CULTURAL HERITAGE AS A DRIVER OF PORT CITIES’ SUSTAINABLE DEVELOPMENT
The role of cultural heritage as a driver for the sustainable development of port cities was the central topic of the International conference held online on the 4th November 2020, in the framework of REMEMBER project, that saw the participation of Ernesto Ottone Ramìrez, Assistant Director-General, Unesco for Culture, former Minister of Culture, Art and Heritage of Chile, as the guest of honor.
The event, which saw an audience of about 200 participants, brought the first results of the project Remember, funded by the Italy-Croatia cross-border cooperation program, which seeks the joint commitment of eight port cities on both shores of the Adriatic to rediscover and transmit the values of a common cultural identity built through the sharing of the same sea.
To introduce and moderate the works, the geographer Franco Farinelli, already an expert in the history of the Adriatic according to whom a first result of the project is in fact the joint commitment to the enhancement of an identity culture that goes beyond its own territory and is based instead on the relationship with this, already envisaging a response to the crisis of the territorial models prevalent up to now.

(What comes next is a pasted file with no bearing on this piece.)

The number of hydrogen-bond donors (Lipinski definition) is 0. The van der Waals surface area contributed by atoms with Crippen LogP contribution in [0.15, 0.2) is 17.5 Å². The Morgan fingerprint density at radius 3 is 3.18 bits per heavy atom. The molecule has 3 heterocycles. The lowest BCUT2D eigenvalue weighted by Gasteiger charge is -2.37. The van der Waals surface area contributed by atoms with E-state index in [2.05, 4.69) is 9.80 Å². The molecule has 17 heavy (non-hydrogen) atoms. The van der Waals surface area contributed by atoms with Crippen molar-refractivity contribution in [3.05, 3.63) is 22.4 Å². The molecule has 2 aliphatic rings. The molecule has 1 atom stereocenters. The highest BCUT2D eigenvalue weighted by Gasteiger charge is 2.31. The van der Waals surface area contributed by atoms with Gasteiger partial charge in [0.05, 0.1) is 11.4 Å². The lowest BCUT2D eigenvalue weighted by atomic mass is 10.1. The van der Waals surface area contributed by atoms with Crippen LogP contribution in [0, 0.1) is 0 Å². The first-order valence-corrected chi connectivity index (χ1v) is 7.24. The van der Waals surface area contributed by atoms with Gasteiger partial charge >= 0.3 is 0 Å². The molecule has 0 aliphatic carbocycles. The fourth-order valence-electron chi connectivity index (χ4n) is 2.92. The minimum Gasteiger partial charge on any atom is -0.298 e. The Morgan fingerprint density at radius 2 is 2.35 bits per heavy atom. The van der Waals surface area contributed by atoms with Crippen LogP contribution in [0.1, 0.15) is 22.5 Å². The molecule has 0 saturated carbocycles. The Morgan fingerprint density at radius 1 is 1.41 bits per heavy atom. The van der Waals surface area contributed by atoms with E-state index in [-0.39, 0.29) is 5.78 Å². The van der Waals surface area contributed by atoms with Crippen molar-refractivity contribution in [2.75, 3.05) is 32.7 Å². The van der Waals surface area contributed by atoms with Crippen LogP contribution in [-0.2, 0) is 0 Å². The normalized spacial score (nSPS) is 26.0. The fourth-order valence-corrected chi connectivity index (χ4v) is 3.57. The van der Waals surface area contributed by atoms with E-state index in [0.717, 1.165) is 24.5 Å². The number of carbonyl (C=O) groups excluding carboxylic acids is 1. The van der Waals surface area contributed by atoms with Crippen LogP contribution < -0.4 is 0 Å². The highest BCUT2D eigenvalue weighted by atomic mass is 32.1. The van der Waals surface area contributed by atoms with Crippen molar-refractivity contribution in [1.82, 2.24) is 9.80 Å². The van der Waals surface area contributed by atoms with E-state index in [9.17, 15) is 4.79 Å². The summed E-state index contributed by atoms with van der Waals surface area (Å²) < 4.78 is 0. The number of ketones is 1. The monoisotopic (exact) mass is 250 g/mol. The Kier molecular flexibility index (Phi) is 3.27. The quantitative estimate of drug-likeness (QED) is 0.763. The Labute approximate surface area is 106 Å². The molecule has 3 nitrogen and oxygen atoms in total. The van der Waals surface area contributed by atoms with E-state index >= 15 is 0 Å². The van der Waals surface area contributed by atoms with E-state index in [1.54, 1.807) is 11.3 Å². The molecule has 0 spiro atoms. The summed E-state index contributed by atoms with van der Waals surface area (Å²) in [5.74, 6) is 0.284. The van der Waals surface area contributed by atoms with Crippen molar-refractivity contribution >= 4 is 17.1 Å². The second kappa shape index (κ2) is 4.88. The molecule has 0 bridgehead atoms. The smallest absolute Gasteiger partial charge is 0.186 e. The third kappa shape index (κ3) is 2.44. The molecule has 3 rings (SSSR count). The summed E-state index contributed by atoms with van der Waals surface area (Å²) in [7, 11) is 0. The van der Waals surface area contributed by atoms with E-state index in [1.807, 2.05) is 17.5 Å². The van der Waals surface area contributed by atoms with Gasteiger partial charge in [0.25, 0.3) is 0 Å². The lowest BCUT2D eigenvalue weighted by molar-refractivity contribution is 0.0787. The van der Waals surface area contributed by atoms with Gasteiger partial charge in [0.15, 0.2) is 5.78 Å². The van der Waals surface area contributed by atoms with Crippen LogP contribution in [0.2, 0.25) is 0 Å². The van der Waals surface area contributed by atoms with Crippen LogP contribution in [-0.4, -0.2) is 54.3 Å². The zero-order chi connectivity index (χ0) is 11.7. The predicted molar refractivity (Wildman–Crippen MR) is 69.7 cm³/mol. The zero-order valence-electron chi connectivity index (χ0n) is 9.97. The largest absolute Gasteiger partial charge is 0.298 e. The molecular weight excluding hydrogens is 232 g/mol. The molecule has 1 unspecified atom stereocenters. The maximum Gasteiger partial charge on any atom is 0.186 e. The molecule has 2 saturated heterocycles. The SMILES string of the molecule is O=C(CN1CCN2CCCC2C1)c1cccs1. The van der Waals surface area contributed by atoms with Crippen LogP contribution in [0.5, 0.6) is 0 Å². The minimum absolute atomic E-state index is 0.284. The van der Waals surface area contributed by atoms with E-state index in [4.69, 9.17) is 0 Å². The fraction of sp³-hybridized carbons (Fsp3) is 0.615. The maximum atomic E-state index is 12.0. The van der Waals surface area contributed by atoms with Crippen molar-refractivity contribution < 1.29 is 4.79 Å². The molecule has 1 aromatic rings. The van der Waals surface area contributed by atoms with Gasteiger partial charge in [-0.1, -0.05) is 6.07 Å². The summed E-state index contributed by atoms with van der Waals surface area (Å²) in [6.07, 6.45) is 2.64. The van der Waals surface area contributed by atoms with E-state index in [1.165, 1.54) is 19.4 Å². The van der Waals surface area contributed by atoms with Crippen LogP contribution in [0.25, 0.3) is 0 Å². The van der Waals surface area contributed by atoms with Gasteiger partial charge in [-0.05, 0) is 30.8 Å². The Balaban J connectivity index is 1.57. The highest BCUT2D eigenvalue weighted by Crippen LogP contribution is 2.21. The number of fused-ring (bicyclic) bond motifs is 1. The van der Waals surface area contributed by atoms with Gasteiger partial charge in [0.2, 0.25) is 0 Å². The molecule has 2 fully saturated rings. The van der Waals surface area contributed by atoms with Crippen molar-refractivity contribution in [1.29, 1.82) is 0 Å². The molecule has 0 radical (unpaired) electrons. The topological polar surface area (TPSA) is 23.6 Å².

“The Adriatic is a real cradle that over the millennia has allowed the development and flourishing of many populations that here, at the meeting point between the Latin, German and Slavic civilizations, have prospered making the sea the main engine of their economy – commented Pino Musolino, who took the floor as Extraordinary Commissioner of the Port System Authority of the Northern Adriatic Sea – “In Venice the flourishing mercantile economy allowed, in Medieval, Renaissance and then modern times, the development of culture, arts and technological innovation, and allowed a humble settlement built on water to survive the crumbling Roman world to become a metropolis capable of attracting elites from around the world. And that same maritime port culture that allowed the creation of the “Arzanà dei Viniziani”, recalled with suggestion by Dante himself, lives on today in Porto Marghera, a forge of production and services fueled by the many entrepreneurial realities that continue to invest on the ports.”